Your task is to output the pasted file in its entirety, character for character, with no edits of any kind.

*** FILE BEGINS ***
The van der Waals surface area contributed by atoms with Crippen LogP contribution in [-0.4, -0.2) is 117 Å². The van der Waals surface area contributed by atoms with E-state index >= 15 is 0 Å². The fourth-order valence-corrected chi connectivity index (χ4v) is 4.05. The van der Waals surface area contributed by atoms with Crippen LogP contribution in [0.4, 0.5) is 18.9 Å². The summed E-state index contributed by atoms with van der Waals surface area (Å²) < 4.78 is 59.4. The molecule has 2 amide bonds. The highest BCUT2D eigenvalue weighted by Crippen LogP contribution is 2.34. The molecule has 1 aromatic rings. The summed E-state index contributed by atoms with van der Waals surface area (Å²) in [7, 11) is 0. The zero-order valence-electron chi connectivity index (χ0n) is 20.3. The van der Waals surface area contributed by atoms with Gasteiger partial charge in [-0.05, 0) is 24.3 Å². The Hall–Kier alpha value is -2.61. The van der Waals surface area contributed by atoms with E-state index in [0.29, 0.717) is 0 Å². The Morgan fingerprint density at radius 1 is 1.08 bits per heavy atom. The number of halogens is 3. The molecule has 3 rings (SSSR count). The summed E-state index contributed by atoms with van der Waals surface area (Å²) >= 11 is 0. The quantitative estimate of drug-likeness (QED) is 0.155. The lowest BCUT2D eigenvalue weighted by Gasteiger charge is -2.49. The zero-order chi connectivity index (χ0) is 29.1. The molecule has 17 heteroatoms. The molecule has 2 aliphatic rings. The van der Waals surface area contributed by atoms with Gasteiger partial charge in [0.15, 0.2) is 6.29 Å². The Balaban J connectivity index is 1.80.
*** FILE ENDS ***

The van der Waals surface area contributed by atoms with Crippen LogP contribution in [-0.4, -0.2) is 117 Å². The van der Waals surface area contributed by atoms with E-state index >= 15 is 0 Å². The fourth-order valence-corrected chi connectivity index (χ4v) is 4.05. The van der Waals surface area contributed by atoms with Crippen LogP contribution in [0.4, 0.5) is 18.9 Å². The summed E-state index contributed by atoms with van der Waals surface area (Å²) < 4.78 is 59.4. The molecule has 2 amide bonds. The highest BCUT2D eigenvalue weighted by Crippen LogP contribution is 2.34. The molecule has 1 aromatic rings. The summed E-state index contributed by atoms with van der Waals surface area (Å²) in [7, 11) is 0. The zero-order valence-electron chi connectivity index (χ0n) is 20.3. The van der Waals surface area contributed by atoms with Gasteiger partial charge in [-0.05, 0) is 24.3 Å². The Hall–Kier alpha value is -2.61. The van der Waals surface area contributed by atoms with E-state index in [0.29, 0.717) is 0 Å². The Morgan fingerprint density at radius 1 is 1.08 bits per heavy atom. The number of halogens is 3. The molecule has 3 rings (SSSR count). The summed E-state index contributed by atoms with van der Waals surface area (Å²) >= 11 is 0. The quantitative estimate of drug-likeness (QED) is 0.155. The lowest BCUT2D eigenvalue weighted by Gasteiger charge is -2.49. The zero-order chi connectivity index (χ0) is 29.1. The molecule has 17 heteroatoms. The molecule has 2 aliphatic rings. The van der Waals surface area contributed by atoms with Gasteiger partial charge in [0.15, 0.2) is 6.29 Å². The Balaban J connectivity index is 1.80.